The rest of the story
The article that captured me in the summer issue was Swinging at the Cole Bin, and I write to you about it with great humility for I think you might like to know, as Paul Harvey says, the rest of the story. I believe I am the one who gave the name to the Cole Bin.
Before attending Cornell I earned money hauling ashes from peoples basements for 5 cents a bushel. These were days when every home had a coal bin in Erie, Pa. My friend and I earned our first money by taking the ashes to the city dump for neighbors and relatives. Probably some of my Cornell expenses were paid with that money.
So when President Coles house was opened as the student union, I thought it a very clever idea to call it the Cole Bin. I believe I can still remember the place I was walking when I suggested it. I dont know who took it from there and made it official but it did stick. Now you know the rest of the story.
The Rev. Don Stuchen 45
I was very impressed with the recent issue of the Cornell Report. The articles on the student hangouts by decade made the reader travel through time, to be allowed to experience what those who came before or after did.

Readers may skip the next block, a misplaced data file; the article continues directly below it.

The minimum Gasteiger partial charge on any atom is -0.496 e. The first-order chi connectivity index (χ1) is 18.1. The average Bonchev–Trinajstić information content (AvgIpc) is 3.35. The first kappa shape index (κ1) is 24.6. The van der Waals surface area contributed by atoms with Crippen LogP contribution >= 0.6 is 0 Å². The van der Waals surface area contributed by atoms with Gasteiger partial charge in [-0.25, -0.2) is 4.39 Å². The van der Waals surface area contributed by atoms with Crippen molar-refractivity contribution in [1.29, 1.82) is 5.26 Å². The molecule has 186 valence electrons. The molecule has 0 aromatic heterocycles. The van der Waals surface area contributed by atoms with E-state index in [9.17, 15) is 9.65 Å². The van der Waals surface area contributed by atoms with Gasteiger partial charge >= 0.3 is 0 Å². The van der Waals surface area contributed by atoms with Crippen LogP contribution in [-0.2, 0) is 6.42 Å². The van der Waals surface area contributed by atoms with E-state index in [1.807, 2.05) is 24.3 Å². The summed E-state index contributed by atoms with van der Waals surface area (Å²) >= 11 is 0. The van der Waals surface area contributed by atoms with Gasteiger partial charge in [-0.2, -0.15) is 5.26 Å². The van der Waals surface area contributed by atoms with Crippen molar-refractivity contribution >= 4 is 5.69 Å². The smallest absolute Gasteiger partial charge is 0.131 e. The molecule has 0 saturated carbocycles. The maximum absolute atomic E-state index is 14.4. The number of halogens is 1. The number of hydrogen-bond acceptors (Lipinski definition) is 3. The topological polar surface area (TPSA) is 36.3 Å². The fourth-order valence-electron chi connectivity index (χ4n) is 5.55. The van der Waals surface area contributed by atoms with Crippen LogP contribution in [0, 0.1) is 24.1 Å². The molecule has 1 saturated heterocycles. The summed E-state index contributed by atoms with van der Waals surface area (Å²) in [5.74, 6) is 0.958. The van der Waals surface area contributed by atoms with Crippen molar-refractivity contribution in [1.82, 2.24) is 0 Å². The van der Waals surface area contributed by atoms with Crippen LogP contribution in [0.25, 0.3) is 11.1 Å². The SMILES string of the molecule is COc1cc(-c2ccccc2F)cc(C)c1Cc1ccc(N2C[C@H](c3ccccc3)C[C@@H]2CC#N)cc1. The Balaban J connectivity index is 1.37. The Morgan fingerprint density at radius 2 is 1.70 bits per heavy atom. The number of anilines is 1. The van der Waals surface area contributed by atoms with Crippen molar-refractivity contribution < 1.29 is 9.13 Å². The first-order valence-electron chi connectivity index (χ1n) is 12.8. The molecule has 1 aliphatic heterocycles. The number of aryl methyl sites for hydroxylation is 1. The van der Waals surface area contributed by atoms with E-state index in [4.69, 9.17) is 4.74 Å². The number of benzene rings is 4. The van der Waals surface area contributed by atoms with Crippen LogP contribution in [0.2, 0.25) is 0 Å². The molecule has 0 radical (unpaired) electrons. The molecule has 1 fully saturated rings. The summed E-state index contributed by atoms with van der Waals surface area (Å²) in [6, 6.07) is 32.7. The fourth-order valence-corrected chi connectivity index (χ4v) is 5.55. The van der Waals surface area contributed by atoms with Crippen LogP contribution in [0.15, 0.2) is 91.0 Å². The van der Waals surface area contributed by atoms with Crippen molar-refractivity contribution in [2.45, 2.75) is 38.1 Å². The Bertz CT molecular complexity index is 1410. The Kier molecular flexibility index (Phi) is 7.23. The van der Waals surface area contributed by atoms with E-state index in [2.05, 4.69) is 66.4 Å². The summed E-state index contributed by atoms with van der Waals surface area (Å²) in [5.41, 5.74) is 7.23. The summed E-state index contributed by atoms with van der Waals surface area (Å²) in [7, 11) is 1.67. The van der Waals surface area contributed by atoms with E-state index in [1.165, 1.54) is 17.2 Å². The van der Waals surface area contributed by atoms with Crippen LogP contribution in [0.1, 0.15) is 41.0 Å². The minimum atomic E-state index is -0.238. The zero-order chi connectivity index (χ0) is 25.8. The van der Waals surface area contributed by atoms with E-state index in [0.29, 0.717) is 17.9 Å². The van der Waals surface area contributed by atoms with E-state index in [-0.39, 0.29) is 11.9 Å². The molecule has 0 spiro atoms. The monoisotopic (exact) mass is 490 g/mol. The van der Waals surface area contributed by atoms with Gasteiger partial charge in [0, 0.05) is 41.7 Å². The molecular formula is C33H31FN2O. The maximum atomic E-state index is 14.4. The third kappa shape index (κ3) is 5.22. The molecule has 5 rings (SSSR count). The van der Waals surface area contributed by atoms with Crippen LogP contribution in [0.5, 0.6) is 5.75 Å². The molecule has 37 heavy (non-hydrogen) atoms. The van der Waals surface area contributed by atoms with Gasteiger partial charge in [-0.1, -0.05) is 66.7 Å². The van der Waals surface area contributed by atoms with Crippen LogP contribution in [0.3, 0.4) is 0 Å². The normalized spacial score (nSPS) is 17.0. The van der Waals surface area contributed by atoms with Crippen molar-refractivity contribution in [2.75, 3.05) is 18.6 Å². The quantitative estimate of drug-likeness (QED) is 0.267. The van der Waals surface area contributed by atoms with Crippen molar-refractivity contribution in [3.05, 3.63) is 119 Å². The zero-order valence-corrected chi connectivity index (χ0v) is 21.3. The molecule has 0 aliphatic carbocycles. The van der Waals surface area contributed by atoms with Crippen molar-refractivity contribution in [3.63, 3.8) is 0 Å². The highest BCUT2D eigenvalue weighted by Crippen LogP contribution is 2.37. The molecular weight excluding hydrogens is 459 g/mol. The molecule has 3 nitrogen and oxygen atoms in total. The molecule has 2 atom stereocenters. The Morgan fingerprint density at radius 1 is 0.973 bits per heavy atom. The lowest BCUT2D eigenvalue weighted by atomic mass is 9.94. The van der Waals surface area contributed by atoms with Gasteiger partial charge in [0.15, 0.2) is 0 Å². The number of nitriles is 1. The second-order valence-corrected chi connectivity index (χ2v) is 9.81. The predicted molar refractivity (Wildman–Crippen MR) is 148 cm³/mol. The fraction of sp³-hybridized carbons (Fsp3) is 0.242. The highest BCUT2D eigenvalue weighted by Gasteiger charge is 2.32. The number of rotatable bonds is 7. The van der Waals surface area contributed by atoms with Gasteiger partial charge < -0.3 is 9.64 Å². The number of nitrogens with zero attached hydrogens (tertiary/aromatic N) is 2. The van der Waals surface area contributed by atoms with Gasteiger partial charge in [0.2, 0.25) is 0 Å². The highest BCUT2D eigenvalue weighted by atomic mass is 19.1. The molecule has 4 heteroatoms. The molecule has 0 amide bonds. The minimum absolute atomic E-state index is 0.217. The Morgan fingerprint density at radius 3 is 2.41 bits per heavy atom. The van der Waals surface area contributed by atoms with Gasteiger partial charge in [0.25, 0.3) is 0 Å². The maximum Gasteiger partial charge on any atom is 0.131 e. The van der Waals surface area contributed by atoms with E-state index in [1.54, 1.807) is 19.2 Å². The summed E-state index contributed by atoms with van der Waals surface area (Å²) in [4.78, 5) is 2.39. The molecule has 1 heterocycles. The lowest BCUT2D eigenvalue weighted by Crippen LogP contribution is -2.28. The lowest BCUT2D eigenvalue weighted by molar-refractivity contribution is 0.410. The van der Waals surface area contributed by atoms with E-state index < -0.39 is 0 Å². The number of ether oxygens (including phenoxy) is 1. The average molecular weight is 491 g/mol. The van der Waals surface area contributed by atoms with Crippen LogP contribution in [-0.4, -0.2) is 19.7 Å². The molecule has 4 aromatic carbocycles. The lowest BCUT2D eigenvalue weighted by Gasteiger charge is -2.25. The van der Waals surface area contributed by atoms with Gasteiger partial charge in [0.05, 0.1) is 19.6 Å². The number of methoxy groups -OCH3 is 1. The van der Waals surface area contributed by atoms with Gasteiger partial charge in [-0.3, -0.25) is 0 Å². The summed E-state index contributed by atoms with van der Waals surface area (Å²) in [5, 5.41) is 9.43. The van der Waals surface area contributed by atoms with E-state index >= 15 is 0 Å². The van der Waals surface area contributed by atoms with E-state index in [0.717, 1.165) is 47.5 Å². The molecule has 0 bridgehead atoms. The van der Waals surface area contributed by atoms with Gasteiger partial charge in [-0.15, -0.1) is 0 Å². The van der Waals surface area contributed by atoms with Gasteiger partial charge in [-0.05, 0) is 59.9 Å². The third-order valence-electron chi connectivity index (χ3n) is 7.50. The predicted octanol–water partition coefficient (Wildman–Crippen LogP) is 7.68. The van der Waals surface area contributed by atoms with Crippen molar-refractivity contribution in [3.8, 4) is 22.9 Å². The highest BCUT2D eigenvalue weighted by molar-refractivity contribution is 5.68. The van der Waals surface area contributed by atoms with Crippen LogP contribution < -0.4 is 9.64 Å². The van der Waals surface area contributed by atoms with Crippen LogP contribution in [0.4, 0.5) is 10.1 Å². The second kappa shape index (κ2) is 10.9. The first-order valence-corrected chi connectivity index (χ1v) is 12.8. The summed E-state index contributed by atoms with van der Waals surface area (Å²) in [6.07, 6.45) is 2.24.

Mikkii Cassem Swanson 91
Born too soon
The picture of Pfeiffer Hall brings back memories. It was built when I was there and made a great improvement over other places to eat. The money was raised by President Burgstahler, who may have been the best money-raiser for Cornell during the Depression or any other time. You refer to single-sex dorms as restrictions. Do you mean you also have mixed-sex dorms? I was born too soon.
The biggest change in college social life is the acceptance of beer drinking, which was taboo in my time. At my age (90) I like beer and drink it on occasion. There was no beer available at Cornell when I was there. That was during Prohibition. Evidence of drinking anywhere was grounds for expulsion. As President Burgstahler said in his frequent chapel lectures (with Harvard accent): Thee is no bie nie hie. If thee were bie nie hie, we would not be hie [translated: There is no beer near here. If there were beer near here, we would not be here.].
Ashley Foard 32
Thanks for jogging memories of the Cole Bin.
Carolyn Brown 58
During the 1970s, many a casual conversation, Cornellian editorial, and all-campus forum focused on the idea of community. As best I recall, we never did figure out whether or not we had it on campus, though we agreed to keep seeking it.
Nearly 30 years later, whenever I sit down with the latest Cornell Report in hand, that community we sought back then reveals itself in new and different ways. Thanks for the revelations.
Allan J. Ruter 76
I wanted you to know how much I enjoyed the current Cornell Report. It was a wonderful trip down memory lane and I didnt even attend Cornell! The memories of the Cornell social scene are remarkably similar to those of this Grinnellian, class of 56. Our student union was an old barracks that was certainly humble but much beloved. The women had hours and very similar dorm life to that described by Susan Schwab Donovan 66.